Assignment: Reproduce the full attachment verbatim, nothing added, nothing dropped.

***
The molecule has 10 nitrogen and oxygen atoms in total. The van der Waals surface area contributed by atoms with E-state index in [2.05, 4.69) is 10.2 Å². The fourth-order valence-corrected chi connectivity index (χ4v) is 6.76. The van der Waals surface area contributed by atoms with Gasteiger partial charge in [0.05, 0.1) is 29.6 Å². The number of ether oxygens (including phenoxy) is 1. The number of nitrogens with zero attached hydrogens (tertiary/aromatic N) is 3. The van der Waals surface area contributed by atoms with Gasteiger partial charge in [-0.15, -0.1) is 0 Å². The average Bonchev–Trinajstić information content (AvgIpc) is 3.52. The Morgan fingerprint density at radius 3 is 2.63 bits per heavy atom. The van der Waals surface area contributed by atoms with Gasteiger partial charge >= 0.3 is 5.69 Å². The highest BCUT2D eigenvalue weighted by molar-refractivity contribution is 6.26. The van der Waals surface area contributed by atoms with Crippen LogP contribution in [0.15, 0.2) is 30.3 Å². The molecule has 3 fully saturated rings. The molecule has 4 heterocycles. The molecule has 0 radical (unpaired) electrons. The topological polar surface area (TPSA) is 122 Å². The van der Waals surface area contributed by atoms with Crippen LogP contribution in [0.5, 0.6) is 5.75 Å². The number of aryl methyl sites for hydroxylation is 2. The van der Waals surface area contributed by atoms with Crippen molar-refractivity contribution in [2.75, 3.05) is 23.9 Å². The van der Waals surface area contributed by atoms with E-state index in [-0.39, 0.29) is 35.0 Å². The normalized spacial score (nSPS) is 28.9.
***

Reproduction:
The molecule has 10 nitrogen and oxygen atoms in total. The van der Waals surface area contributed by atoms with E-state index in [2.05, 4.69) is 10.2 Å². The fourth-order valence-corrected chi connectivity index (χ4v) is 6.76. The van der Waals surface area contributed by atoms with Gasteiger partial charge in [0.05, 0.1) is 29.6 Å². The number of ether oxygens (including phenoxy) is 1. The number of nitrogens with zero attached hydrogens (tertiary/aromatic N) is 3. The van der Waals surface area contributed by atoms with Gasteiger partial charge in [-0.15, -0.1) is 0 Å². The average Bonchev–Trinajstić information content (AvgIpc) is 3.52. The Morgan fingerprint density at radius 3 is 2.63 bits per heavy atom. The van der Waals surface area contributed by atoms with Gasteiger partial charge >= 0.3 is 5.69 Å². The highest BCUT2D eigenvalue weighted by molar-refractivity contribution is 6.26. The van der Waals surface area contributed by atoms with Crippen LogP contribution in [0.15, 0.2) is 30.3 Å². The molecule has 3 fully saturated rings. The molecule has 4 heterocycles. The molecule has 0 radical (unpaired) electrons. The topological polar surface area (TPSA) is 122 Å². The van der Waals surface area contributed by atoms with Crippen LogP contribution in [0.5, 0.6) is 5.75 Å². The number of aryl methyl sites for hydroxylation is 2. The van der Waals surface area contributed by atoms with Crippen molar-refractivity contribution in [2.75, 3.05) is 23.9 Å². The van der Waals surface area contributed by atoms with E-state index in [-0.39, 0.29) is 35.0 Å². The normalized spacial score (nSPS) is 28.9.